The rise of caffeine addiction

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The rise of caffeine addiction

Sloane Wilhelm, '19, Macy Thompson, '19, have their usual coffee at Friedrich's Coffee in Urbandale. This is their go-to coffee shop because of the free wifi and cozy environment.

Sloane Wilhelm, '19, Macy Thompson, '19, have their usual coffee at Friedrich's Coffee in Urbandale. This is their go-to coffee shop because of the free wifi and cozy environment.

Mara Jendro

Sloane Wilhelm, '19, Macy Thompson, '19, have their usual coffee at Friedrich's Coffee in Urbandale. This is their go-to coffee shop because of the free wifi and cozy environment.

Mara Jendro

Mara Jendro

Sloane Wilhelm, '19, Macy Thompson, '19, have their usual coffee at Friedrich's Coffee in Urbandale. This is their go-to coffee shop because of the free wifi and cozy environment.

Mara Jendro, Staff Writer

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Coffee Addiction

There is a growing plague amongst high schoolers. With early mornings, long days, and consecutive late nights, high school students have turned to alternative ways to stay awake. Coffee is the perfect surrogate for sleep.

Kendell Hostetler, ’18, has been a coffee drinker for as long as she can remember. “Both my parents and grandparents are both avid coffee drinkers, so I’ve always grown up in a coffee household.” Her “passion” for coffee really took off during the swim season of her freshman year. She would have early morning practice, then a long day of school, fueling the drive of caffeine.

Hostetler’s preferred drink is an at homebrew of black coffee with just a little bit of cream. Every so often she strays from her usual at homebrew. “[I go to] Friedrichs or there’s a couple downtown I like to go to Smokey Row, Horizon Line, places like that,” Hostetler said. “If I can find little coffee shops to go and sit down in that’s where I usually go.”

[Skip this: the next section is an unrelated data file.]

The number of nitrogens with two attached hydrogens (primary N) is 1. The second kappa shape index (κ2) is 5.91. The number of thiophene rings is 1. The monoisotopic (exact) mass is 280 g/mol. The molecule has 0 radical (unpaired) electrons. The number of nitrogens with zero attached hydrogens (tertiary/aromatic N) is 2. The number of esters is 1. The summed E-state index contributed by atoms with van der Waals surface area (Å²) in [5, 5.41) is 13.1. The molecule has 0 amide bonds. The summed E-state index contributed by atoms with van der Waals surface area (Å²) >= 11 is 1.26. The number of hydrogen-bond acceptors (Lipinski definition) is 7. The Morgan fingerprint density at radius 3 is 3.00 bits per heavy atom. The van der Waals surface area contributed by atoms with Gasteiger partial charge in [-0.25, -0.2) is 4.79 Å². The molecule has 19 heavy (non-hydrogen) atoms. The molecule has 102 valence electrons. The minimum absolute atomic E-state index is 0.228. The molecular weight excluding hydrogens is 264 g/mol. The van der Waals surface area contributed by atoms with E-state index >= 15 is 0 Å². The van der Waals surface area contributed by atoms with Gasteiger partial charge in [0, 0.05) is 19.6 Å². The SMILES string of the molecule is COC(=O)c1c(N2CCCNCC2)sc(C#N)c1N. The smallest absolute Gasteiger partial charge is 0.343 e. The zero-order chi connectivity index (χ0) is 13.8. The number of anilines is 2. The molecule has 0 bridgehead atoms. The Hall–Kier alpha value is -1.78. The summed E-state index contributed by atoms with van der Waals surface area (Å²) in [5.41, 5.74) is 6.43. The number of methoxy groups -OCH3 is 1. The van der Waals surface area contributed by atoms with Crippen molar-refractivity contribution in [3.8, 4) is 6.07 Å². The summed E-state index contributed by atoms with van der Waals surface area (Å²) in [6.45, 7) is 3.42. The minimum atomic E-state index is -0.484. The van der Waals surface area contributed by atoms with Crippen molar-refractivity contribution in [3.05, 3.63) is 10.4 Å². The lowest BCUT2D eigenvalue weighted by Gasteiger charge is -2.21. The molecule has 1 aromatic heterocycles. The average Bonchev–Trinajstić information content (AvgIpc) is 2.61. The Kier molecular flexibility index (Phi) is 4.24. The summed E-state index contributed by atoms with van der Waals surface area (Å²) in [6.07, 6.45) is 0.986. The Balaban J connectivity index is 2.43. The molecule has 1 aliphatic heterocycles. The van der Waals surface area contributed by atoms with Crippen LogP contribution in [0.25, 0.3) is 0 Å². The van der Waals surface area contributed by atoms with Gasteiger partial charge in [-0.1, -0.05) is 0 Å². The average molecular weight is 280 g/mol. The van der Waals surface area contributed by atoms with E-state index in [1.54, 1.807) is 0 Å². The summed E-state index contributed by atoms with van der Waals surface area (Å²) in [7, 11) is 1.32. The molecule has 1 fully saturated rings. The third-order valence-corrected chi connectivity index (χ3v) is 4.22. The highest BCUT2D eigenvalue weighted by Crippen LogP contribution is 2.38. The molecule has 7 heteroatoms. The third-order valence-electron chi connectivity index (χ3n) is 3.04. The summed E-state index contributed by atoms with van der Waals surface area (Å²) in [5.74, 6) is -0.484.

Coffee isn’t just a way to stay awake throughout the day, it’s also a reward for staying awake through a busy day. “It’s something to look forward to, every day I look forward to going and getting coffee after school,” Macy Thompson, ’19 said. “Even if, even though I want to I can’t afford coffee every day, so I make ice coffee at my house and even if it’s just that it’s like my favorite part of the day.” 

Still, coffee houses can be a cozy oasis and a great place to go and study. “Freidrichs is definitely number one. I go to Twisted Bean a fair amount, but I don’t like the atmosphere quite as much.” Sloane Wilhem, ’19, said.

Addiction Affordability

In addition to the physiological cost of being addicted to caffeine, caffeine addiction can provide an economic toll as well. “In an average week I usually do three to four cups a day, so, I would say, and then Sundays four or five, so probably over $20 dollars.” Hostetler, said. 

“I get them {Drinks} about on average, six times a week. Which is about thirty bucks a week.” Wilhelm said. “I have three to four a day… On the weekends, it gets a little crazy, I just sit and drink coffee all day, so it’s probably like five cups a day.”

Most high schoolers have a very limited budget, for avid coffee drinkers, budgets run even lower. “I spend about $4.50, roughly four times a week,” Thompson said. “Because I used to get an Aztec mocha at Friedrich’s and a raspberry mocha at Twisted Bean, but I cut back to iced mochas because they’re cheaper.”

Downside

Coffee has many pros of energy and a great beverage, however, there are downsides, too. Addiction Resource states that along with drinking coffee comes, anxiety, increased vasoconstriction, high blood pressure, reduced control of fine motor movement, and stimulation of urination. “I think people should know about the withdrawal, it’s basically just like drugs,” Wilhelm said. “So every once in awhile I feel the need to go on a coffee cleanse and I make it for like two days. You get like really bad headaches and you feel terrible.” On average,, it takes over 12 hours to get the caffeine out of your system. If you have become caffeine-dependent, you usually feel the effects for much longer.

According to an article written by Addiction Resource says that 70 million Americans drink three cups of coffee a day. America, being the largest coffee consumers, is filled with caffeine addicted adults and high schoolers. Even with soda and other caffeinated beverages, 70% of caffeine is consumed through coffee.

 

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